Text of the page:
In this interview I had the honor of being joined by an amazing individual. This guy was a blast to interview and I’m thankful that Mr. Steve Sawczyn gave me his most valuable commodity that is time. Today we’re going to talk about accessibility and how it makes the user interface better for everyone. If you like today’s podcast don’t forget to leave a review.
Originally from Maine, Steve now lives in Minnesota with his wife. He works from home on accessibility projects while blogging and podcasting as a completely blind person.
His journey to his current job started after graduating college. When a friend asked him for advice regarding accessibility in his new job, Steve agreed to help him and was asked by the state if he’d be willing to do more of similar work. From there, he taught Jaws and Braille N Speak training, and now works for a consulting company which works with accessibility for large companies.
Thinking about his beginnings in the field, he goes back to the early days of Type Lites and devices that lacked a Braille Display. Back then Steve used to have to teach people how to log into a shell in order to check email. “Those were the days.”
Now we can record conversations and check notifications from our wrist. Steve’s definition of accessibility is “ensuring that people can access a website.” It goes beyond blinds and includes people with limited mobility, deafness, and a whole lot more. Therefore, it is super important that people realize accessibility is not just making things usable for the blind but making sure everything is usable for everyone. This is what Steve does for his current employer. There is a lot that goes into making sure a website is accessible and Steve works with companies to create and maintain accessibility for a company’s webpage, from training modules to credit card processing and everything in between. His ultimate goal is to develop a plan with a client so that in the future they don’t need him to come back and go over their website.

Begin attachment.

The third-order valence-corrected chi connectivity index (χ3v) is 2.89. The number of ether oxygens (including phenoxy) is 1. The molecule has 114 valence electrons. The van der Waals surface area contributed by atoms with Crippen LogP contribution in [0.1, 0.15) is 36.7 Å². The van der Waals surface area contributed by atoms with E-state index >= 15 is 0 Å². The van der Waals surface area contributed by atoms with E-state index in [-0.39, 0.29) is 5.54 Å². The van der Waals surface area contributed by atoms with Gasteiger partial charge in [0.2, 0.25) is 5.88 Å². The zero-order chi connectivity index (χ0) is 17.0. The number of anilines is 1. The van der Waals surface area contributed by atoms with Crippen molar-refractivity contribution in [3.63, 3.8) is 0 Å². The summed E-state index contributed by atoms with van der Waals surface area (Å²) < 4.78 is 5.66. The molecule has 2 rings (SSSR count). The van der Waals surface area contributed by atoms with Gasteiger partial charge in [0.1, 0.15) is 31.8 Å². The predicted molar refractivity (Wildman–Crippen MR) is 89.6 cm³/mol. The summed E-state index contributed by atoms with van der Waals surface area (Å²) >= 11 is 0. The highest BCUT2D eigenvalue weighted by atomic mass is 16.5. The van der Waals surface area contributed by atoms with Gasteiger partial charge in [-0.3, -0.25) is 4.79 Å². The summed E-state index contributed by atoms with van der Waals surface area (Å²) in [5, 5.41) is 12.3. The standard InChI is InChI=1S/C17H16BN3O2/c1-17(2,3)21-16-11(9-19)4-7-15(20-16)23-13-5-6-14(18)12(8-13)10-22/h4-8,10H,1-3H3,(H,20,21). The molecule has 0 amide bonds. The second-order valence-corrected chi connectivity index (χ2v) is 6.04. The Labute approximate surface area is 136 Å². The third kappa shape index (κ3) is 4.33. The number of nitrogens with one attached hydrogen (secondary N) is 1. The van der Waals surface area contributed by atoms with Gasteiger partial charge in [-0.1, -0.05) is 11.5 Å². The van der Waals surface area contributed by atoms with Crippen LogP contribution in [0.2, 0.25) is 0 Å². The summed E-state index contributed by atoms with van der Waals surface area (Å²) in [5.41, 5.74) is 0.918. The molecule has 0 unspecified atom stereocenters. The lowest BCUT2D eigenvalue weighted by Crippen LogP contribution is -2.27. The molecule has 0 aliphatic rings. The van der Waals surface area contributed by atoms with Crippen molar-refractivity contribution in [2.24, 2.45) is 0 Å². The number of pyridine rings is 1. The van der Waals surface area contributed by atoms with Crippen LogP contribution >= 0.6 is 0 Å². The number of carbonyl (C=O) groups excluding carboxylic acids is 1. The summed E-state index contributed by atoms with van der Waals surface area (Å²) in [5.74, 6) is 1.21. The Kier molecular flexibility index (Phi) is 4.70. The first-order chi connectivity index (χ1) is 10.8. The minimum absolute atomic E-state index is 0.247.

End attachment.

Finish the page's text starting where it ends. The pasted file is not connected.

Making something accessible ultimately makes it easier to use. Implementing contrast standards on a mobile friendly screen decreases glare and makes the page easier to use for a perfectly sighted user. Even text messages were created originally to allow the deaf to communicate on a cellphone. There are a lot of resources out there to make something accessible depending on your needs. Google what you’re trying to accomplish followed by the word “Accessibility” for information related to your work. Some examples are
Steve adds that although he doesn’t know everything, he is glad to be a resource for others. If he doesn’t have the answer, he probably knows someone who does, so could point you in the right direction.
Steve attributes his success to his braille teacher who pushed him to learn technology and generally succeed in life. He is also influenced by the book “to Kill A Mockingbird,” because the book talks about standing up for what you believe in. He can’t live without Google Docks and various NPR podcasts including Radio Lab. If Someone were to go blind tomorrow, his message to them would be “you’re not alone. You’re not the first person to go through this and you won’t be the last.”
You can contact Steve on Twitter @steveofmaine. You can also send him email at firstname.lastname@example.org